I once had the great good fortune to participate as Chris Morris, master distiller for Woodford Reserve, created two Personal Selections for Bluegrass Hospitality Group. We started with 10 samples, narrowed that to four, combined those into six new blends and finally chose the two winners.
As we sampled, Chris explained to us what we were tasting. Bourbon has five areas of flavor: the sweet aromatics (caramel, vanilla, butterscotch); fruit and floral notes (berries, cherries, banana); spices, both brown (nutmeg, coffee, tobacco) and green (licorice, spearmint); wood (oak, pecan); and grain (corn, rye).
I can easily find the sweet aromatics, the wood and the grain. The brown spices come easier to me than the green, although I have occasionally tasted the mint in a bourbon. But… banana?
Recently I asked Chris for tips on how to develop my palate. Here’s what he said:
“The best practice for a consumer is, if the company has developed good taste notes, get copies of the taste notes from their website – ‘This is what Woodford tastes like,’ or whatever. Don’t buy a whole bottle, but when you’re out at a bar, get a neat sample of that product and with your taste notes in hand, see if you can recognize what the notes for that whiskey are. Keep a spiral notebook going, and just compare notes. ‘Jimmy Russell says this.’ Hmmm. If he says that, this is what it smells like, this is what it tastes like.”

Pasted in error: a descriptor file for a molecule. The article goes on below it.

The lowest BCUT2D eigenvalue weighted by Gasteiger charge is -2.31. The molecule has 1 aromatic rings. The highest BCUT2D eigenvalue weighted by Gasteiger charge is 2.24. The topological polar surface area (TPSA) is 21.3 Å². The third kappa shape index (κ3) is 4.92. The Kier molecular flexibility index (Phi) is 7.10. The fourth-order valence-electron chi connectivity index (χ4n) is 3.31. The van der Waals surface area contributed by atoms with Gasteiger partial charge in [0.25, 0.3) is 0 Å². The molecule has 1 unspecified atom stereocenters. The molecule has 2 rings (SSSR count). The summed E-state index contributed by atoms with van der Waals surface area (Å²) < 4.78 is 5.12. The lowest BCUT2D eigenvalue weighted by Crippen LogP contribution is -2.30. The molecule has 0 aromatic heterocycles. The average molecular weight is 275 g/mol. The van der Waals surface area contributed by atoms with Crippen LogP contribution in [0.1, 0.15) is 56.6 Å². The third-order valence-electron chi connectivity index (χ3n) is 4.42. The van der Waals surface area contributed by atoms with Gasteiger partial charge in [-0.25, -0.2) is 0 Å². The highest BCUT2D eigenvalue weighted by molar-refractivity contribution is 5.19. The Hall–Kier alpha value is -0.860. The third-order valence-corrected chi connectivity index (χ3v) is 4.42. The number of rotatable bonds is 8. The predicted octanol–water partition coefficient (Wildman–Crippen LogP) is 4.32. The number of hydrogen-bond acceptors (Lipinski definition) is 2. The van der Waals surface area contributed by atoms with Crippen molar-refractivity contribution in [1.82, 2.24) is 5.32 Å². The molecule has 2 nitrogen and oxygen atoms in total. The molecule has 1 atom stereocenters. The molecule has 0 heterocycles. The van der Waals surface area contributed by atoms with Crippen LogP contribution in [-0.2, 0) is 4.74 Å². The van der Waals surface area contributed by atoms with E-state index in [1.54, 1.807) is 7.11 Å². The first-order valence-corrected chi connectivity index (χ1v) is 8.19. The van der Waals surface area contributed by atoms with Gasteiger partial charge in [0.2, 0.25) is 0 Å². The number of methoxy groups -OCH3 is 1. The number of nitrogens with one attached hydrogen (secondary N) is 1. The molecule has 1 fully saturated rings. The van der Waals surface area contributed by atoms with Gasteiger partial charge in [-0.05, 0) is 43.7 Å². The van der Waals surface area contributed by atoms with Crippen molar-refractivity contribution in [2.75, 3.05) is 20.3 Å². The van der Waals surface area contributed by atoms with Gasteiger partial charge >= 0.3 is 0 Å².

One good way to sample several bourbons at a time is to order a bourbon flight. I asked Chris for his advice on how to choose the components of a flight.
“You don’t want to try a variety of bourbons, like Maker’s and Woodford and Bookers. You’ll be able to tell the big differences, because they are very different, but you very quickly are going to lose the subtleties because of the alcohol content.
“That’s almost like saying, I’m gonna try a zinfandel, a pinot noir and a cabernet savignon. You’re going to get confused very quickly.
“I like tasting the families. Taste three Old Foresters, or three Turkeys, or three Four Roses, and see how the same product is changed or has been expressed differently.”
(Photo courtesy Brown-Forman)